Eckart: There is a lot I could say about the objects, but I shall leave that to my collaborators. For me, it was particularly fascinating to prepare the display with Tereze, Helena, Hannah and Clementine. Working with them was very inspiring, I was impressed by how professionally they thought through the display in practical, conceptual and visual terms. 

Leonardo da Vinci, Compositional study for the Adoration of the Magi, Paris, Musée du Louvre
One of the photographs made and mounted for Aby Warburg in 1899 and shown at the 4th lecture, representing: Leonardo da Vinci, Compositional study for the Adoration of the Magi, Paris, Musée du Louvre © The Warburg Institute

The students’ responses

What have you enjoyed the most about putting together the exhibition?

Clementine: I’ve really enjoyed working with a wide range of materials and seeing how they relate to each other. It’s been great to see an exhibition grow from pairing various items together.

Tereze: I’ve loved the fact that we’ve had so much say and input into how everything is displayed. It has been incredible to see how many different things we can include in one exhibition.

Helena: For me, it has to be the fact that we’ve been able to handle real historical material! It has really helped me discover more about Warburg as a person and a scholar.

Hannah: I’ve really enjoyed being able to work with Warburg’s photographs, letters and notes and thinking about how we can display them most effectively for all of our audience to appreciate their significance.

“It has been incredible to see how many different things we can include in one exhibition.”

What is the most important thing you have learnt?

Clementine: Curating this exhibition has taught me to really think about what looks good together. Appearances matter. When curating, it isn’t always a case of displaying what is most interesting to you, but determining what will look best in a display case and how it will fit in overall with what you are trying to present.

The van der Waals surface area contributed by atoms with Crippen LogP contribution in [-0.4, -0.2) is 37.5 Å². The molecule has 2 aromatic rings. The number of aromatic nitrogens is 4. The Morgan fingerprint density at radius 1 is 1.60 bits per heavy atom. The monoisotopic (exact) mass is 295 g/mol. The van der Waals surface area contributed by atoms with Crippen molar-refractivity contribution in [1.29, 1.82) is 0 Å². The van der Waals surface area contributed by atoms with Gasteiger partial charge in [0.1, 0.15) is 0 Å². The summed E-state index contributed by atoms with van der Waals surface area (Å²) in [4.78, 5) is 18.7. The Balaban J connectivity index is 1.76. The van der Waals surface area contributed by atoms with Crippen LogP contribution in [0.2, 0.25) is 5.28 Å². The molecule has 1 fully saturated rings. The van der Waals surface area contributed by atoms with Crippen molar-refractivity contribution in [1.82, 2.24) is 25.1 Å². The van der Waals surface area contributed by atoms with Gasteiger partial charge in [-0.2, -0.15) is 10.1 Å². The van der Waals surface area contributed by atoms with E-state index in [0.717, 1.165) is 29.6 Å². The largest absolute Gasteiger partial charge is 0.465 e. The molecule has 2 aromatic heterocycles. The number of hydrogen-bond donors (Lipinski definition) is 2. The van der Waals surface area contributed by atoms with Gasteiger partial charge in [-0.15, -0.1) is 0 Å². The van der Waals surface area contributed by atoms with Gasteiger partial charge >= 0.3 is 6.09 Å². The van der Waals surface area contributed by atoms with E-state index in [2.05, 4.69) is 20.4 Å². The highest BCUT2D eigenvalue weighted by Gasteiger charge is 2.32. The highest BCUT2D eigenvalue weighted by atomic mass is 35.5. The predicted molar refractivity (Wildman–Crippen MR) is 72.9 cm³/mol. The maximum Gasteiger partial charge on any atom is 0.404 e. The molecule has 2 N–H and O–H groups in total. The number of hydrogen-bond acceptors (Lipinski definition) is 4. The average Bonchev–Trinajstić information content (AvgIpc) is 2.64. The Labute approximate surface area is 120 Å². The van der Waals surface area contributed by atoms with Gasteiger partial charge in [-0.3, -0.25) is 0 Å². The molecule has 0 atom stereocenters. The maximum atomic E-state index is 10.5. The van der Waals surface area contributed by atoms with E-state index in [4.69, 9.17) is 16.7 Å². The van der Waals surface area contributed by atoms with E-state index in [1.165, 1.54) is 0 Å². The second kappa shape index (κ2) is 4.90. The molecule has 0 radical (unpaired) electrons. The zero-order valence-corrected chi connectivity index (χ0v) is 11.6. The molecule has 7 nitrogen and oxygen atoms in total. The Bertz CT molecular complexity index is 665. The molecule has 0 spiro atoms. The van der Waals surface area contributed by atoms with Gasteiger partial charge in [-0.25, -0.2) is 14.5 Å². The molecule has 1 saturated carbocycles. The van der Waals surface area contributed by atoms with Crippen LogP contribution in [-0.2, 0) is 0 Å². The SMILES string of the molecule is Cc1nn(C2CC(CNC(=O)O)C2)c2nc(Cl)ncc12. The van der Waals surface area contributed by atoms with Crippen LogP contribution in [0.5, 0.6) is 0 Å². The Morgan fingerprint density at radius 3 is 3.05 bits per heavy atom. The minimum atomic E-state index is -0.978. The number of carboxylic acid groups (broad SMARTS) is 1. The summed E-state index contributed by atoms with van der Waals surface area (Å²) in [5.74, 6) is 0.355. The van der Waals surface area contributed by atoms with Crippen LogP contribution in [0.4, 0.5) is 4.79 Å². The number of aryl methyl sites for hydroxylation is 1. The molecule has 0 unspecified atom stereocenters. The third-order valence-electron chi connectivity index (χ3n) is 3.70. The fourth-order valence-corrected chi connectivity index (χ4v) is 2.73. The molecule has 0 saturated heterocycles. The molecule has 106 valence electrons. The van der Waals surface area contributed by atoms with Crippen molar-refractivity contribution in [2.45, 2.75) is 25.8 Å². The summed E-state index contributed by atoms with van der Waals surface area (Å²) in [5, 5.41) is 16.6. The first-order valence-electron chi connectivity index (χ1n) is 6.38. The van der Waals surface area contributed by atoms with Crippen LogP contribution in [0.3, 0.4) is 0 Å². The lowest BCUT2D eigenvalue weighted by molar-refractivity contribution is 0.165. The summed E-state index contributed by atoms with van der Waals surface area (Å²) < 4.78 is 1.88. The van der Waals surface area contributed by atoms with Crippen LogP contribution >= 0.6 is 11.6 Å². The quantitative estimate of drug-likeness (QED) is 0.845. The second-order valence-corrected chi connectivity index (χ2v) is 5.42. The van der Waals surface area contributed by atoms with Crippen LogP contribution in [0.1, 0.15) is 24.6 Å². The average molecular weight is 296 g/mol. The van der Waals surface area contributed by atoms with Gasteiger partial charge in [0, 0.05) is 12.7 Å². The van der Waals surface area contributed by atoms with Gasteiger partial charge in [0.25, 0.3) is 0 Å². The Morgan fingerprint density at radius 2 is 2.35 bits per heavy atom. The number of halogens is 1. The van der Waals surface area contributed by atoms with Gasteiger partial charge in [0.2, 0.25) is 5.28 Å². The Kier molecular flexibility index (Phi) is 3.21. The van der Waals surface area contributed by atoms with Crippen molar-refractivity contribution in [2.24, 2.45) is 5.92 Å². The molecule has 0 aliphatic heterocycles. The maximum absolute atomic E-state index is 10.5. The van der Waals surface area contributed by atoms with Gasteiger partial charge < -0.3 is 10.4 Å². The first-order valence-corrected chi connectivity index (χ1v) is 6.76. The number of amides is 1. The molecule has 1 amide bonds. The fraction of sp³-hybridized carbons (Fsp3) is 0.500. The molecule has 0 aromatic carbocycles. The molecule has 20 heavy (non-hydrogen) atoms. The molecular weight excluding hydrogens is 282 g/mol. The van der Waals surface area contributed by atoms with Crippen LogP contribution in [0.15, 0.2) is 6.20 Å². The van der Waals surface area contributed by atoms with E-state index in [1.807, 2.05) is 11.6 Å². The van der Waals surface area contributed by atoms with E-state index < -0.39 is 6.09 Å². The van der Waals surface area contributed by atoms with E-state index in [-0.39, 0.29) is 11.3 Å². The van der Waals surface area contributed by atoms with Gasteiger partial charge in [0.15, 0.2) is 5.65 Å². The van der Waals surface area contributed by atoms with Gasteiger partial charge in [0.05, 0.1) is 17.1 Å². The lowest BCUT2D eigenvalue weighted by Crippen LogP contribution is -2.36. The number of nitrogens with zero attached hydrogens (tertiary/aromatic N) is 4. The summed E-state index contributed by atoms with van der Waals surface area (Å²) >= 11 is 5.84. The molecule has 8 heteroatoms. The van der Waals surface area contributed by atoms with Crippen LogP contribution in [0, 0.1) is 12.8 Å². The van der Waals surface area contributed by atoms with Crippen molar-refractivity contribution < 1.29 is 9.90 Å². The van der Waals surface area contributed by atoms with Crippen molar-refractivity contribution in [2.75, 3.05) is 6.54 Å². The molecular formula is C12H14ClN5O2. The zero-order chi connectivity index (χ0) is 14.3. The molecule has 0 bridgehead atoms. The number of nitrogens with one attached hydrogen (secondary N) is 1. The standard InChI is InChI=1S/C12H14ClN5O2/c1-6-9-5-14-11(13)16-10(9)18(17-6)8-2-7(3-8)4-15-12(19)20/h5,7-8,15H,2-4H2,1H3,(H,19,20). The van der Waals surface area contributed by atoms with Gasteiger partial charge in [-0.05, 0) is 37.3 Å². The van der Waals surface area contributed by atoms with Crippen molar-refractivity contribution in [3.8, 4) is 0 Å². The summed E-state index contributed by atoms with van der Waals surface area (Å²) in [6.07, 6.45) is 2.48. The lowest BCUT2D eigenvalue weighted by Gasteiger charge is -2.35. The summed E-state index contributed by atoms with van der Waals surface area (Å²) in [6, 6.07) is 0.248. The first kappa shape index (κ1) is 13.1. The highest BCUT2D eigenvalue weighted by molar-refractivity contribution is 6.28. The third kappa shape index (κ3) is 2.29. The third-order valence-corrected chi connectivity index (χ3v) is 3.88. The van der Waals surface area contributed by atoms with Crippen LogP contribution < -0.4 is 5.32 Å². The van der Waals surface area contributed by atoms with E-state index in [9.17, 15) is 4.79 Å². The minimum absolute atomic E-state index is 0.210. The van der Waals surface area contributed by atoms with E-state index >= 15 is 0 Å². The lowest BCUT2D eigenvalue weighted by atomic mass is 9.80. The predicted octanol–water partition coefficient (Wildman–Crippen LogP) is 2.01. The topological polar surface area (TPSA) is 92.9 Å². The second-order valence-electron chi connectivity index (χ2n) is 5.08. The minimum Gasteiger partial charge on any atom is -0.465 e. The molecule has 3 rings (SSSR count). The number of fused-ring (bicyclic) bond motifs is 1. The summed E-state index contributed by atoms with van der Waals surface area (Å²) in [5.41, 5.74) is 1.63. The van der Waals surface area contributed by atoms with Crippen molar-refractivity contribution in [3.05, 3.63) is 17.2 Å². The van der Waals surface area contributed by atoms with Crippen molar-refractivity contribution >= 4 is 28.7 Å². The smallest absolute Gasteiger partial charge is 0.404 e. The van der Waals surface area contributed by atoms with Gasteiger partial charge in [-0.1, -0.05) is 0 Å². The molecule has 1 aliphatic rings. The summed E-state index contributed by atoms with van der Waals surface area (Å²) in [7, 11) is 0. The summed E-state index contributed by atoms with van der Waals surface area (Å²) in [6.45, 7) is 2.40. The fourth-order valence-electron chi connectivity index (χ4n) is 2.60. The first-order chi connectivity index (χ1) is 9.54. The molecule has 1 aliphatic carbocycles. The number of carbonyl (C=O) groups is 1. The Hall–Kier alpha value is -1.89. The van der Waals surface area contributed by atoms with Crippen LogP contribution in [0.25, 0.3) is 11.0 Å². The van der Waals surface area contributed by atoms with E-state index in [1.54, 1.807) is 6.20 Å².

Tereze: I’ve learned to think more about how an audience would look at something as opposed to just myself looking at it!

Helena: I’ve learned that some ideas you have don’t always necessarily translate on paper. If you’re working on a physical exhibition, the most useful way to plan it is to lay down your objects and move them around to see how best to display them.

Hannah: The importance of symmetry and variation in an exhibition. Originally, we were thinking of just displaying written material in one case, but we decided that photographs would be a great addition not only for aesthetic reasons, but also because they would help people picture Warburg as he wrote too!

“If you’re working on a physical exhibition, the most useful way to plan it is to lay down your objects and move them around to see how best to display them.”

Do you have a favourite item from the exhibition?

Clementine: The newspaper clipping because it showed how everyone reacted to Warburg’s lecture!

Tereze: Warburg’s reply to Von Melle’s letter. The contrast between the two is extraordinary!

Helena: Warburg’s schemata – it has given me some tips on how I might structure my future art historical research.

Hannah: Warburg’s letter to his father while he is on holiday. Not only is the letter heading beautiful, but it gives you a special insight into Warburg’s personal life that we don’t often get to see.

The Aby Warburg’s Lectures on Leonardo, 1899 exhibition is available to see in the Warburg Library Reading Room on Friday 13 December & Monday-Friday 16-20 December: 10.00am to 4.00pm. Admittance is free and non-Warburg users will be able to get a visitor pass at reception, there is no need to register in advance.

This exhibition is part of the series Leonardo 500, marking the 500th anniversary of Leonardo da Vinci’s death, organised and supported by the Italian Cultural Institute, the Warburg Institute, the University of Kent, and the Centre for the Study of Cultural Memory at the Institute of Modern Languages Research. The mounted photograph of a Leonardo drawing shown in this blog is part of a set of photographs displayed by Warburg at the event and specially conserved for the present project. This was made possible with the financial support of the Italian Cultural Institute London.

> Purchase the publication containing the full translated lectures